The Glass Bead Game

The Glass Bead Game

Herman Hesse’s Nobel Prize Winning Novel, The Glass Bead Game lays the foundations for an Artistic/Conceptual Game, which integrates all fields of Human and Cosmic Knowledge through forms of Organic Universal Symbolism, expressed by its players with the Dynamic Fluidity of Music. The Glass Bead Game is, in Reality, an Age Old metaphor for what has been called, the “Divine Lila” (Play or Game of Life). This metaphor has been expressed by every great Wisdom Tradition known to man, and its players, the Magister Ludi (Masters of the Game), use as their instruments Ancient and Modern modes of Symbolic Wisdom traditionally presented through Sacred Art, Philosophy, Magick and Cosmology.
For a more detailed elaboration of our vision of the GBG, see:
THE GLASS BEAD GAME
“Although we recognize the idea of the Game as eternally present, and therefore existent in vague stirrings long before it became a reality, its realization in the form we know it nevertheless has its specific history.”
“How far back the historian wishes to place the origins and antecedents of the Glass Bead Game is, ultimately, a matter of his personal choice. For like every great idea it has no real beginning; rather, it has always been, at least the idea of it. We find it foreshadowed, as a dim anticipation and hope, in a good many earlier ages. There are hints of it in Pythagoras, for example, and then among Hellenistic Gnostic circles in the late period of classical civilization. We find it equally among the ancient Chinese, then again at the several pinnacles of Arabic-Moorish culture; and the path of its prehistory leads on through Scholasticism and Humanism to the academies of mathematicians of the seventeenth and eighteenth centuries and on to the Romantic philosophies and the runes of Novalis’ hallucinatory visions.”
“This same eternal idea, which for us has been embodied in the Glass Bead Game, has underlain every movement of Mind toward the ideal goal of a Universitatis Litterarum, every Platonic Academy, every league of an intellectual elite, every rapprochement between the exact and the more liberal disciplines, every effort toward reconciliation between science and art or science and religion”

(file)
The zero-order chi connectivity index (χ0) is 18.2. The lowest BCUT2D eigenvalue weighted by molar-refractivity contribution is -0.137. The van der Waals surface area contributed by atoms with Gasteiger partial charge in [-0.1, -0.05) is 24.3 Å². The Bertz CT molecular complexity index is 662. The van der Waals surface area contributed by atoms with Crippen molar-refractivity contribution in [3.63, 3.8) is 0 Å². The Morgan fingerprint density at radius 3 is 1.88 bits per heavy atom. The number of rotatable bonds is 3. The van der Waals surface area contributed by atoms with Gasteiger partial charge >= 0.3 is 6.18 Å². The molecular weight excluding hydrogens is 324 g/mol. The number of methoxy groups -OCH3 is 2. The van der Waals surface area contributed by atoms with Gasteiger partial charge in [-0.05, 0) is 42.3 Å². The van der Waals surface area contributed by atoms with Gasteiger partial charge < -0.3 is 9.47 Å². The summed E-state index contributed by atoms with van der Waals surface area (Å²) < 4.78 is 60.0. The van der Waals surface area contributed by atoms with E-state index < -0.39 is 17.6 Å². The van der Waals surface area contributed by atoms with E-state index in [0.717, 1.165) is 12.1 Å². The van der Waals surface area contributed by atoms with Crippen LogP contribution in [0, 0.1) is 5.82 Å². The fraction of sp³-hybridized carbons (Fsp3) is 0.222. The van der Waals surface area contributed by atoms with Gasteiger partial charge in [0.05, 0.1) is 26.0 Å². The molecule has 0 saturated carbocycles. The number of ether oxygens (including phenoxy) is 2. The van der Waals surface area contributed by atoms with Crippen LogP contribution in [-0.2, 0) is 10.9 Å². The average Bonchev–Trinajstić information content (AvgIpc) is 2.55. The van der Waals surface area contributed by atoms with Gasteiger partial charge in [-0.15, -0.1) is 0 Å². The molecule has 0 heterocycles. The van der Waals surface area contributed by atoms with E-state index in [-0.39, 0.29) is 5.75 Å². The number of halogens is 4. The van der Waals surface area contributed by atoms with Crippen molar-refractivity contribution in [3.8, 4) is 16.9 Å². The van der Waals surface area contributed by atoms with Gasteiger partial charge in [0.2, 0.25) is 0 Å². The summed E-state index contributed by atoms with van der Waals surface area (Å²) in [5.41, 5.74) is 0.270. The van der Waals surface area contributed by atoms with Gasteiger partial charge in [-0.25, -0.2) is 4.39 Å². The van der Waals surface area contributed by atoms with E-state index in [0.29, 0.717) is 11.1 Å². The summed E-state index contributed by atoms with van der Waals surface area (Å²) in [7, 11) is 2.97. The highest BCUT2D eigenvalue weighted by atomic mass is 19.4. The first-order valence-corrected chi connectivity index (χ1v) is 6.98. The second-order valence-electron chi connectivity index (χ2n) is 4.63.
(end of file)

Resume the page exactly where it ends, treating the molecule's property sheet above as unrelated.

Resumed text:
~ Hermann Hesse
and if you choose to watch this video, PLEASE watch to the very end!
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20 thoughts on “The Glass Bead Game”

  1. You may have heard of a game called Fidchell. In Colchester we found a board game in an archaeological dig, to which I put together the rules. At a pagan conference I spoke about how if people played this game, then the “gods” would play along, that it would open doors into people’s lives, Some people played the game, and one came up to me in the street a few months later and said since he had played that game his life had been turned upside down, I think I shall place a health warning to the game: “Playing this Game can Seriously Change your Life”.

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    1. Was he happy with the eventual outcome after things were turned upside down? Interesting! I hadn’t heard of Fidchell, but have just looked it up and will read more about it.

      Do you remember a recent post of mine about the Book of Thoth? Your comments about the gods playing along with the game made me think about the Ancient Egyptian game Senet and how it was involved in the story of Setna and the Book of Thoth. The book was being kept in the tomb of Nefrekeptah, whose ka-soul told Setna the story of how they took something that belonged to the gods and had had nothing but sorrow aftrwards.

      “But then the ka of Nefrekeptah arose from his body and said, “Setna, if you still persist in this quest, even after hearing the tale of sorrows of this family destroyed by the book, the book shall be yours. But you must win it from me in a game of Senet. Will you do this?”

      And Setna replied, “I will play for the book.”

      So the Senet board was brought, and the pieces taken out and placed upon the board. They commenced to play. And Nefrekeptah got his first piece off the board, and Setna sank into the ground to his ankles. Nefrekeptah got his second piece off the board, and Setna sank to his waist. Nefrekeptah got his third piece off the board, and Setna sank to his neck. Quickly he beseeched his brother, “Anheru, bring my magic staff that I may free myself!” And Anheru gave his brother the magic staff. As soon as it was in his hand, Setna worked a great magic and sprang out of the ground. The ka of Nefrekeptah screamed, but he no longer had power over Setna.

      Setna grabbed the Book of Thoth and he and Anheru fled the tomb. Behind them, the ka of Ahura cried aloud, but the ka of Nefrekeptah swore that Setna would return the book, crawling upon his hands and knees.”

      And you can guess what happens! http://www.touregypt.net/godsofegypt/thebookofthoth.htm

      I believe these cautionary tales are instructions on how humans can abuse knowledge – as opposed to acquiring wisdom. What do you think?

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      1. The guy’s life was wrecked, I am unsure what the final outcome was. Since I created the first prototype of the game, it has been a painful situation in certain aspects of my life; and weird things, coincidences go on with direct connection to the game. I am a type of “guardian” to this game, it was to all intents and purposes found in the grave of a druid in Colchester.

        That is a great story re Senet.